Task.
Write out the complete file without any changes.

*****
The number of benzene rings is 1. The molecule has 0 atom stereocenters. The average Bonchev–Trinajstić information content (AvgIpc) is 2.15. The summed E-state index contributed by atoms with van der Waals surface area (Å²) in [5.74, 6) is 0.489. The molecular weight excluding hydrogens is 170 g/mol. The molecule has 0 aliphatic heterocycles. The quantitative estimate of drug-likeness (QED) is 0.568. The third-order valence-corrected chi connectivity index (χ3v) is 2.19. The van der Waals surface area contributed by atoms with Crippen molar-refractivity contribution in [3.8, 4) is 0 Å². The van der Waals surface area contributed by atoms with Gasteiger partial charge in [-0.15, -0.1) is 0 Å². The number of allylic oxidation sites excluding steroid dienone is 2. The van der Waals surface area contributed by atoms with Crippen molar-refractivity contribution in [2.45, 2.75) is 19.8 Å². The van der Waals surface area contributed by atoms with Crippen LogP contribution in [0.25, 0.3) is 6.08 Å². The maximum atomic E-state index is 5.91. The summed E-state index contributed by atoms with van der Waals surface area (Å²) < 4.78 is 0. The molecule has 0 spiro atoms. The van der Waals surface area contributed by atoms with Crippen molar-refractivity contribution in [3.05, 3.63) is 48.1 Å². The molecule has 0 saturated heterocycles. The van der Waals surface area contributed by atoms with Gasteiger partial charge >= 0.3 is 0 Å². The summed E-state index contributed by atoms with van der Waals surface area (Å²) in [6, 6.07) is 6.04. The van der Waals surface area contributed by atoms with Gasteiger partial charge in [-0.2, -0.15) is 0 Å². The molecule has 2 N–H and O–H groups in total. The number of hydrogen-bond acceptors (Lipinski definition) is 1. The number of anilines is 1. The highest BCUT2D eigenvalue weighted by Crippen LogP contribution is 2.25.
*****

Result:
The number of benzene rings is 1. The molecule has 0 atom stereocenters. The average Bonchev–Trinajstić information content (AvgIpc) is 2.15. The summed E-state index contributed by atoms with van der Waals surface area (Å²) in [5.74, 6) is 0.489. The molecular weight excluding hydrogens is 170 g/mol. The molecule has 0 aliphatic heterocycles. The quantitative estimate of drug-likeness (QED) is 0.568. The third-order valence-corrected chi connectivity index (χ3v) is 2.19. The van der Waals surface area contributed by atoms with Crippen molar-refractivity contribution in [3.8, 4) is 0 Å². The van der Waals surface area contributed by atoms with Gasteiger partial charge in [-0.15, -0.1) is 0 Å². The number of allylic oxidation sites excluding steroid dienone is 2. The van der Waals surface area contributed by atoms with Crippen molar-refractivity contribution in [2.45, 2.75) is 19.8 Å². The van der Waals surface area contributed by atoms with Crippen LogP contribution in [0.25, 0.3) is 6.08 Å². The maximum atomic E-state index is 5.91. The summed E-state index contributed by atoms with van der Waals surface area (Å²) < 4.78 is 0. The molecule has 0 spiro atoms. The van der Waals surface area contributed by atoms with Crippen molar-refractivity contribution in [3.05, 3.63) is 48.1 Å². The molecule has 0 saturated heterocycles. The van der Waals surface area contributed by atoms with Gasteiger partial charge >= 0.3 is 0 Å². The summed E-state index contributed by atoms with van der Waals surface area (Å²) in [6, 6.07) is 6.04. The van der Waals surface area contributed by atoms with Gasteiger partial charge in [-0.2, -0.15) is 0 Å². The molecule has 2 N–H and O–H groups in total. The number of hydrogen-bond acceptors (Lipinski definition) is 1. The number of anilines is 1. The highest BCUT2D eigenvalue weighted by Crippen LogP contribution is 2.25.